Years before nude photos of celebrities flooded the internet in 2014’s Celebgate, commenters on 4chan and Reddit threads were offering to extract, in bulk, revealing photos from women’s private Photobucket accounts.
It’s known as fusking: using a program to automate the collection of photo file from a website, a task made easy by obvious naming conventions, such as 1.jpg, 2.jpg, etc.
As BuzzFeed’s Katie Notopoulos wrote back in 2012, a privacy hole in Photobucket – an online photo service – had made it simple to figure out URLs that would enable fuskers to get guest access to see such private images.
In fact, that hole had been open for at least 5 years when she wrote about it.
It’s probably safe to assume it was open for at least two more years after that, given that two US men have been arrested for offering a service to facilitate stealing content out of private Photobucket photos between 2012 and 2014.
The Department of Justice announced on Friday that it had arrested Brandon Bourret, 39, of Colorado Springs, Colorado and Athanasios Andrianakis, 26, of Sunnyvale, California, for allegedly selling an application called “Photofucket” to clients who wanted to plunder Photobucket users’ private and password-protected information, images and videos.
(Don’t go to the website they created: it’s now offering a rotating variety of dicey links that we wouldn’t advise touching with a 10-foot pole.)
According to the indictment, Bourret and Andrianakis developed, marketed and sold the nastyware, which enabled viewers to circumvent the privacy settings of the image and video hosting website at Photobucket.com and to access and copy users’ content.
The pair allegedly used Photofucket to obtain guest passwords to access users’ password-protected albums and then handed the ill-gotten guest passwords out to paying customers.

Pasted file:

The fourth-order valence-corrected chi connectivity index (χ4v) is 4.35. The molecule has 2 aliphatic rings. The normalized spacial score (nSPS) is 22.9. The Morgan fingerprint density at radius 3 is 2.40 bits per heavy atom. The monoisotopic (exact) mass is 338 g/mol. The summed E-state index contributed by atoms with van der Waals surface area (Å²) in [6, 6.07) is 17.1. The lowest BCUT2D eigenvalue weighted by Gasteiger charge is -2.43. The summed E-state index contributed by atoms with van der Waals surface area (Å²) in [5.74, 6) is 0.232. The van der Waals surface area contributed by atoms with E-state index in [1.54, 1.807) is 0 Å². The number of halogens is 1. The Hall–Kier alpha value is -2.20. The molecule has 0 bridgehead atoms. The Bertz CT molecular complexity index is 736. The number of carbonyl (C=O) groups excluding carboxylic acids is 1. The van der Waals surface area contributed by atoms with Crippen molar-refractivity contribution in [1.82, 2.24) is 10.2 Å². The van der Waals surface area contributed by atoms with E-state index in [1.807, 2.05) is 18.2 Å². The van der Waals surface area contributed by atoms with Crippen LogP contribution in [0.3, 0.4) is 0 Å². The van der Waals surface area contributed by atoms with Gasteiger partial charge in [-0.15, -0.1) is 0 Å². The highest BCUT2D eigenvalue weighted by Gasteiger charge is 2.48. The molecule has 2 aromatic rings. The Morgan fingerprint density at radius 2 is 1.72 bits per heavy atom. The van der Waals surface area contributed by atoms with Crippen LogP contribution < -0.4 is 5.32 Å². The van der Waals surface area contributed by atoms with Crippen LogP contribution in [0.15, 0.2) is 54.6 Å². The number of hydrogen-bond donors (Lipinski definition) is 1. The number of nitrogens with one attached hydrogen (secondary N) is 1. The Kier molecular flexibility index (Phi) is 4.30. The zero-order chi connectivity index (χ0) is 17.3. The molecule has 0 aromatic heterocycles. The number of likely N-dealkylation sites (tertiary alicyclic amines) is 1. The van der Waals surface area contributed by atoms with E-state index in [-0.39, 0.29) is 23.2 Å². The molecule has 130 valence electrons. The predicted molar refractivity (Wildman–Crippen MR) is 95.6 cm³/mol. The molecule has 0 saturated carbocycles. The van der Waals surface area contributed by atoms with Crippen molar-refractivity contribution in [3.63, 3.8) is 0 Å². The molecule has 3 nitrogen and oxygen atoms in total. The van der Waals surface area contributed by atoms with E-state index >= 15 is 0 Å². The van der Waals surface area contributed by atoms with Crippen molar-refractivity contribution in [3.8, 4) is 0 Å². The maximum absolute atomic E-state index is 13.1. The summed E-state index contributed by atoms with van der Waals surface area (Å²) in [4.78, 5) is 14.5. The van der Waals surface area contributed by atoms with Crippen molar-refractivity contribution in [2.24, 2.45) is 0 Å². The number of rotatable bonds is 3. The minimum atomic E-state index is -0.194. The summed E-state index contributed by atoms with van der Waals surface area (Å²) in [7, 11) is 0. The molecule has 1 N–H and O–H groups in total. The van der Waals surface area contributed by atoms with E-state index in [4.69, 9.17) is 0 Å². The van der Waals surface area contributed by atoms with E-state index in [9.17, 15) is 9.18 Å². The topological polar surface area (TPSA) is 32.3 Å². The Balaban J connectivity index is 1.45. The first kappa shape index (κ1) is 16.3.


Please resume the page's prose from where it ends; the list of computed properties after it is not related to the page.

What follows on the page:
As BuzzFeed explains it, the security hole was made possible by the way that Photobucket used to handle privacy levels, which differed from how Flickr or Facebook went about the task.
Photobucket had users set privacy levels at the album level, as opposed to setting it for each individual photo.
Photos inside albums marked as “Private” or “Password-protected” wouldn’t show up in searches or to people who browsed a user’s profile.
But you could still get to those photos with a direct URL. That way, users could send a direct link to share a given private photo with a friend, and that friend wouldn’t need a password to look at the content.
Then, she could forward that link to somebody else, who could send it along to a third party, and, well, you can see where that photo’s headed: to infinity and beyond!
…or, at least, if not to infinity, those URLs could be forwarded to somebody who got it into his head that he’d really like to see what else was in that album.
Since that recipient already had a URL for one of the photos in the album, plus the name of the Photobucket user, he or she could send those snippets of information on to a fusker app and have it guess what other URLs might pertain to that album and which might thereby lead to the private photos that the user didn’t want to reveal.
Engadget reports that in 2012, Photobucket announced that all new accounts would have their links scrambled by default, and existing users would also get the option to scramble links so that filenames couldn’t be easily guessed.
If the charges prove true, between July 2012 and July 2014, the two men racked up about 722 guest passwords, and their fusking program allegedly let them waltz into Photobucket.com password-protected albums without users’ permission.
The indictment lists evidence including emails the two men sent in which they discussed exploits, customer service messages to Photofucket buyers, and PayPal transfers to fund the operation.
Bourret and Andrianakis are each looking at up to five years in federal prison and up to a $250,000 fine for the conspiracy charge; the same again for a charge of computer fraud, aid and abet; and not more than 10 years in federal prison and up to a $250,000 fine per count for two counts of access device fraud.
What’s the lesson here? To not take naked photos? To not send them to other people or store them in online services? Or how about what Notopoulos suggested: don’t be nude, ever?
Well, that would help, and would also save time by collapsing bathing and laundering into one chore.